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Investigating of the Relationship Between Self-Control and Alcohol-Induced Sexual Assault Victimization

NCJ Number
Criminal Justice and Behavior Volume: 38 Issue: 3 Dated: March 2011 Pages: 263-285
Cortney A. Franklin
Date Published
March 2011
23 pages
Using a sample of 221 university women, the current analysis models the relationship between sexual victimization, opportunity structures, routine activity/lifestyle theory measures, and self-control.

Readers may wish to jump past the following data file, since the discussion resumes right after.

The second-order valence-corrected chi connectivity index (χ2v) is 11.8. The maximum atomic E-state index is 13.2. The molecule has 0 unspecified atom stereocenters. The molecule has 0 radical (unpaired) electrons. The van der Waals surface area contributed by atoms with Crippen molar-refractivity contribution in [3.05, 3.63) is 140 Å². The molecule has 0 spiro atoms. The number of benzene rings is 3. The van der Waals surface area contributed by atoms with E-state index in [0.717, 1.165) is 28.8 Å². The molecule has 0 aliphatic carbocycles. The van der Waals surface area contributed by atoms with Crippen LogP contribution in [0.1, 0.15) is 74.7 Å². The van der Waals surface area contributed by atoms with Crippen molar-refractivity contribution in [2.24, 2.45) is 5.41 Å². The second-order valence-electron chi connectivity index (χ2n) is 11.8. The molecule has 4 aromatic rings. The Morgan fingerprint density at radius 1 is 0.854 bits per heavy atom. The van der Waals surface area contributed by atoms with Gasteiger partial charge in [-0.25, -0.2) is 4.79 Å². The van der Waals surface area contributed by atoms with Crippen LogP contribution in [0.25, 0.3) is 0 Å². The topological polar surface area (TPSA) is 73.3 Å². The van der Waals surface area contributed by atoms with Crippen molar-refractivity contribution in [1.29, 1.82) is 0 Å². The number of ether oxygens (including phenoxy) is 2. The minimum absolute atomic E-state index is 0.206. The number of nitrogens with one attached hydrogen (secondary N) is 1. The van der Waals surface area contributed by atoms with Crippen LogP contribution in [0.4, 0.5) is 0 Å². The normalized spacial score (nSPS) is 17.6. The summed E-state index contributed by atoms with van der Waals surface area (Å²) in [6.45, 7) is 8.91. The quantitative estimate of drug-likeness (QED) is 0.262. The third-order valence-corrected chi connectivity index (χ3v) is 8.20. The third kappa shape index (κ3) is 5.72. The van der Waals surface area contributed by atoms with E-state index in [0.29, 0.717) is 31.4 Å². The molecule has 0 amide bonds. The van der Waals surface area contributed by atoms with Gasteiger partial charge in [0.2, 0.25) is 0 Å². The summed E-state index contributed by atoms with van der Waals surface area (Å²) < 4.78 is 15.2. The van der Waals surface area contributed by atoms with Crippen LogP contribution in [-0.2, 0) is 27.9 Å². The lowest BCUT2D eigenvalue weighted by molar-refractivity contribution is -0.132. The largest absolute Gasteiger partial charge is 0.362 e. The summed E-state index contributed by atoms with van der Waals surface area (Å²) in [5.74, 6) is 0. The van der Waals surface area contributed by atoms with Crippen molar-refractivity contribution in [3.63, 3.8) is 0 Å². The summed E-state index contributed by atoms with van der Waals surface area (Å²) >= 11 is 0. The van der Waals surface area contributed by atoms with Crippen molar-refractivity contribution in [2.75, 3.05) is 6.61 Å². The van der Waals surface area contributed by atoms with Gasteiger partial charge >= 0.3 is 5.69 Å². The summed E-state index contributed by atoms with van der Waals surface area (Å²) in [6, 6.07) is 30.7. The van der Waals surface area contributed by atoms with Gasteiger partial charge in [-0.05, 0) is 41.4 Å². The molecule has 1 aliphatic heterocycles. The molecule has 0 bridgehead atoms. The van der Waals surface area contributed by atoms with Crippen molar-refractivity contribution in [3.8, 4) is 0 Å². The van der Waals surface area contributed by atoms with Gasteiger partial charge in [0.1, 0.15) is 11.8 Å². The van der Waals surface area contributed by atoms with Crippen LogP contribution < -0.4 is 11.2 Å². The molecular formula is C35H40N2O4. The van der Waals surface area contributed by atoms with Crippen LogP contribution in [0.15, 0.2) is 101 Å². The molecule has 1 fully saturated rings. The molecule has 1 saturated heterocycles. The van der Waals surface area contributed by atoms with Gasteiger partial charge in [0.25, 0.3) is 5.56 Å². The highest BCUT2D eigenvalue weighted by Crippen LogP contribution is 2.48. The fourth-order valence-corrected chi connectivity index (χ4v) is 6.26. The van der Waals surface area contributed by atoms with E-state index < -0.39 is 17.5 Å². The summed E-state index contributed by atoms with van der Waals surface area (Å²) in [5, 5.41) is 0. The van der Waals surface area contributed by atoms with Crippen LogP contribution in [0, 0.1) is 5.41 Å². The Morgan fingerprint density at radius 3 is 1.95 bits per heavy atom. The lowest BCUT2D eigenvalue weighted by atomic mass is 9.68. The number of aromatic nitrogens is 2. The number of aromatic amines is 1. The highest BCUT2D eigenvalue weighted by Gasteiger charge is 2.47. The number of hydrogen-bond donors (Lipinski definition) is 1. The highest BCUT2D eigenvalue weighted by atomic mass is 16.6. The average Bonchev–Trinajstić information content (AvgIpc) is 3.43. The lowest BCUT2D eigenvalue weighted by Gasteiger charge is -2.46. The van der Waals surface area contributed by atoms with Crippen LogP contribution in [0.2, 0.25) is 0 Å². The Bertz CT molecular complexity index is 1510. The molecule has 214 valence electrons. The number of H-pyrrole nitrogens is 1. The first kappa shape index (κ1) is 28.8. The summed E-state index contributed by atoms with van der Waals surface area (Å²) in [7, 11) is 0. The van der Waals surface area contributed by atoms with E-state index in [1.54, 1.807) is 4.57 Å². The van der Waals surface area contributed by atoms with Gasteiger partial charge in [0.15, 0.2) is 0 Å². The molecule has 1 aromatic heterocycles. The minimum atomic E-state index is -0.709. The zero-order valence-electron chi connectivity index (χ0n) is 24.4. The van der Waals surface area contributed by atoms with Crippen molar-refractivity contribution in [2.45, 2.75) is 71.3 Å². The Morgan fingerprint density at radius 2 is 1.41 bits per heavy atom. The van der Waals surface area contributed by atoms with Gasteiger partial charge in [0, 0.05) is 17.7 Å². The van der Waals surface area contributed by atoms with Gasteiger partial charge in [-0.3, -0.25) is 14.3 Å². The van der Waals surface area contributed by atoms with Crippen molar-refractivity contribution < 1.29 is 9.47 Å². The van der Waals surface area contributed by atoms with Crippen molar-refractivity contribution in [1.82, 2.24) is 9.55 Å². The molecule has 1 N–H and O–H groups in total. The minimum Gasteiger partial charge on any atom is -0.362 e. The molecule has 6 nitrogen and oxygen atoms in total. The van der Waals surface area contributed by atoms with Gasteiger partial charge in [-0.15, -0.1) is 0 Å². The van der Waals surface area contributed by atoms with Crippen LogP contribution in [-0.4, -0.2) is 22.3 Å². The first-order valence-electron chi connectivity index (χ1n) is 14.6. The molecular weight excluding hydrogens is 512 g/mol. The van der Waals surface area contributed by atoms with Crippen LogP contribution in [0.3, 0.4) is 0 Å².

Recently, scholars have begun to examine victim self-control as a correlate of vulnerability to general victimization. The scope of victimization contained among the studies testing this relationship is limited. More specifically, researchers have only focused on general victimization or personal/property victimization, with limited attention to violence against women, and have neglected to consider sexual assault victimization. Claims that self-control is applicable as a universal correlate of victimization necessitate additional research on the role of self-control in understanding sexual assault. Results indicate that low self-control is significantly correlated with increased odds of alcohol-induced sexual assault victimization despite the inclusion of other theoretically relevant variables. Implications for research, theory, and prevention policy are discussed. (Published Abstract)